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Decentralized Planning

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Decentralized Planning

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  • October 2010
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3.2

DECENTRALISED PLANNING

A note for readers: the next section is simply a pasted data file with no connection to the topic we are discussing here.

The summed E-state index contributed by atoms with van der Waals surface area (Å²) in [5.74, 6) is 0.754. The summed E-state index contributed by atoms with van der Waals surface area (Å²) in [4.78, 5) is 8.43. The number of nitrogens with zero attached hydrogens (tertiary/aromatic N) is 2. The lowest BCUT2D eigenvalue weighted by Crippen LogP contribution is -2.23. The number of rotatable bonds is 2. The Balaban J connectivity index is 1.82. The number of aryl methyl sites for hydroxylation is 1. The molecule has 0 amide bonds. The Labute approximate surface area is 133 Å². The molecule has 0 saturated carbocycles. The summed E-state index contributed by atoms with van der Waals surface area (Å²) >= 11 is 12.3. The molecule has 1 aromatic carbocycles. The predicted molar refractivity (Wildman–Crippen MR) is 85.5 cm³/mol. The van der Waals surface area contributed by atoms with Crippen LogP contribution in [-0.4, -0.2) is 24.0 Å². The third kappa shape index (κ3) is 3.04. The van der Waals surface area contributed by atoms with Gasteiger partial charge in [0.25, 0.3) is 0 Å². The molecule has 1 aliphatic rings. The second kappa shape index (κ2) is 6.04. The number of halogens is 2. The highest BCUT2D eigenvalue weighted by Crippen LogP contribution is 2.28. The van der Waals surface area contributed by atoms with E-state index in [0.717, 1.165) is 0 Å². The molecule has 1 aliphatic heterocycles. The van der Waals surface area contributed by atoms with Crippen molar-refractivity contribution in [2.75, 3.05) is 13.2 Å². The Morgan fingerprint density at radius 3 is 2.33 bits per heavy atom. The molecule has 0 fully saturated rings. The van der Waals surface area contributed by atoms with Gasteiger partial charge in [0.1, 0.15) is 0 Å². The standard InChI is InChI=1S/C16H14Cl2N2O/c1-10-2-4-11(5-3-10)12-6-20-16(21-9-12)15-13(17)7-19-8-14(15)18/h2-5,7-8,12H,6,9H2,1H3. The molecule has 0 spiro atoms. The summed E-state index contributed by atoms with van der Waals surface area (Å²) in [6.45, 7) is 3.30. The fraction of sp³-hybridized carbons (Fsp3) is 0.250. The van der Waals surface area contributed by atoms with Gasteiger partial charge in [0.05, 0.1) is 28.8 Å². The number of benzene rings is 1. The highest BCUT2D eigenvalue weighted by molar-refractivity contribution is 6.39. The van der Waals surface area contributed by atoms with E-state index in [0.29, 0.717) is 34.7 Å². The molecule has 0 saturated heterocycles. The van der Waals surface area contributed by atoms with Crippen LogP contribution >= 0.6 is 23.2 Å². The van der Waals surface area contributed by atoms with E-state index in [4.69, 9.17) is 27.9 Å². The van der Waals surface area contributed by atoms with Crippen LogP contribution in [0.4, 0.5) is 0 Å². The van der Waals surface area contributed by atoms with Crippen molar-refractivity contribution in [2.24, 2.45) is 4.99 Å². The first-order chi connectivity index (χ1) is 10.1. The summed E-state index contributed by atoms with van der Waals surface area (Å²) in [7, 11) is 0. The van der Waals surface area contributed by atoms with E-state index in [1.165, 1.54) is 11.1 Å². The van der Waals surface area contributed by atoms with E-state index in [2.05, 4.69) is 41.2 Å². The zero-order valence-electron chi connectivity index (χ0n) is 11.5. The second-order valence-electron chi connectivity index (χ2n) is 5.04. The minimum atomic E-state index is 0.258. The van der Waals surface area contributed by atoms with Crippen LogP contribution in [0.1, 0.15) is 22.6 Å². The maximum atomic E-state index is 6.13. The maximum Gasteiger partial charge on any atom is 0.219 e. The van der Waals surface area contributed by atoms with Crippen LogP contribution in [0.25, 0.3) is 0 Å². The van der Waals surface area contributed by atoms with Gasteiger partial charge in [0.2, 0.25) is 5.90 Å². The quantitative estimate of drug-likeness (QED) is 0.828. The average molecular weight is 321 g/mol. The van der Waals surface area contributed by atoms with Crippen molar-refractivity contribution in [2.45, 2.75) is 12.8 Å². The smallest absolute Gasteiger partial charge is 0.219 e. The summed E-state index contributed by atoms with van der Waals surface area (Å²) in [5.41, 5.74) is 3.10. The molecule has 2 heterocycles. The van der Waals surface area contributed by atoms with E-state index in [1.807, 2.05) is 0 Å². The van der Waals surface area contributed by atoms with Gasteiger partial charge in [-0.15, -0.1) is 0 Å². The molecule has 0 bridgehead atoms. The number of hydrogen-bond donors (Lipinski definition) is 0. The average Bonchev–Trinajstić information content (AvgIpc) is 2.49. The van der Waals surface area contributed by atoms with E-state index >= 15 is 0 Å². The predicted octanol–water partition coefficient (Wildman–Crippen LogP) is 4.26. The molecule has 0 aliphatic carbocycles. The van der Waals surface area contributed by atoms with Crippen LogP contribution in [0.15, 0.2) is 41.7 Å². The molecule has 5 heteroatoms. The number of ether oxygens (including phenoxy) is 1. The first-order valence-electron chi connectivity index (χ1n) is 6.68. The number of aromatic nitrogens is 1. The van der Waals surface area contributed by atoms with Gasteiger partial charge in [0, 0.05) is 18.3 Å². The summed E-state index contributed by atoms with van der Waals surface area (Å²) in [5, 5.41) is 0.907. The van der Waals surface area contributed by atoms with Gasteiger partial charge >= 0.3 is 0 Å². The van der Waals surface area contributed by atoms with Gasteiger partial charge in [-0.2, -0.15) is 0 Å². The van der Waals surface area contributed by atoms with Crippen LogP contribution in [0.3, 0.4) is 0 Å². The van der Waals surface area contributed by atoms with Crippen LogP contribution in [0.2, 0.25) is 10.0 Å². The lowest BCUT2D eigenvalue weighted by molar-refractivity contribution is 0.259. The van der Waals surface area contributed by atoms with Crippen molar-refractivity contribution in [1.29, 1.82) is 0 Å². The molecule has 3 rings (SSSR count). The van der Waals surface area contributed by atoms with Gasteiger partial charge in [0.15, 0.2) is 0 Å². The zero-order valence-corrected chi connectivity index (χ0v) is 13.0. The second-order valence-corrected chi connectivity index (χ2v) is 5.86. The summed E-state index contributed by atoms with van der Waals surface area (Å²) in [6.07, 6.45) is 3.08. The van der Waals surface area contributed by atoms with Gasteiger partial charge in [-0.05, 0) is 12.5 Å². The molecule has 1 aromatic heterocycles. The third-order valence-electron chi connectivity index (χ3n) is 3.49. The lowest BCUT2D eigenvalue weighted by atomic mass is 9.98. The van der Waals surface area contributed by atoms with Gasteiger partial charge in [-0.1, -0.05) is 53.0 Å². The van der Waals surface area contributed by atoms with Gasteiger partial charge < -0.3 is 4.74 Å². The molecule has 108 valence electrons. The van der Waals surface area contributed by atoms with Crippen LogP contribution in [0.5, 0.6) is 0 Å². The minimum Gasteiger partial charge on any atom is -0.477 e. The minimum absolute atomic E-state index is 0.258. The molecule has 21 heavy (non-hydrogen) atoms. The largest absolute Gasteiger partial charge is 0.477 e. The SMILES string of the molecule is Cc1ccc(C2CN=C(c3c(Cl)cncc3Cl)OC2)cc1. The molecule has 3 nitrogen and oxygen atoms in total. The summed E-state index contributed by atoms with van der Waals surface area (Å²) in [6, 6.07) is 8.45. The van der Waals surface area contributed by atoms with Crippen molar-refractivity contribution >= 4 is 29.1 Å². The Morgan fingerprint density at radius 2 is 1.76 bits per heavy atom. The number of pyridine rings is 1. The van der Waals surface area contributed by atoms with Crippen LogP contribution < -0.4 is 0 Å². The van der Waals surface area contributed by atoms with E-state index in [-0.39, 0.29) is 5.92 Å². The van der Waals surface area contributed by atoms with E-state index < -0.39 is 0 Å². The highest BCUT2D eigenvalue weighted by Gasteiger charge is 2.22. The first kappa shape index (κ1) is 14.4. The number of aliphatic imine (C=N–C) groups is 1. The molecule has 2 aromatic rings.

India is rightly regarded as the land of villages. In a country where 72.22% of the population (2001 Census) lives in 5,80,781 villages, the importance of rural local government popularly known as Panchayati Raj in India, is self-evident. Indeed, the idea of rural local government is part of a larger concern for social & economic amelioration of the people, a task to which the country is irrevocably committed. The Panchayats have been among the oldest political institutions of India and the very use of this term has a deeply nostalgic association tending to take the mind to the distant & dim past. One need not go into the distant past and may, instead, start with the inauguration, on 2nd October, 1952 of the Community Development (CD) Programme. This date was chosen to synchronise the birth anniversary of the Father of the Nation, Mahatma Gandhi, to whom nothing was dearer than rural amelioration. After the Community Development Programme was launched in 1952, it was realized that without an agency at the village level “which could represent the entire community, assume responsibility and provide the necessary leadership for implementing development programmes”, real progress in rural development could not take place. It was against this background that a Committee headed by Balwantrai G.Mehta (1957) was appointed to make recommendations for the revitalization of the Panchayati Raj system and define its role in the development process. The Balvantrai Mehta Committee published its report (1957) recommending a 3-tier system of rural local government, called Panchayati Raj (in India). The principal thrust of the report was towards decentralization of the democratic institutions in an effort to shift decision centers closer to the people to enable their participation and to put up bureaucracy under local popular control. The State Governments were persuaded to accept the recommendations and to decentralize adequate powers to popularly...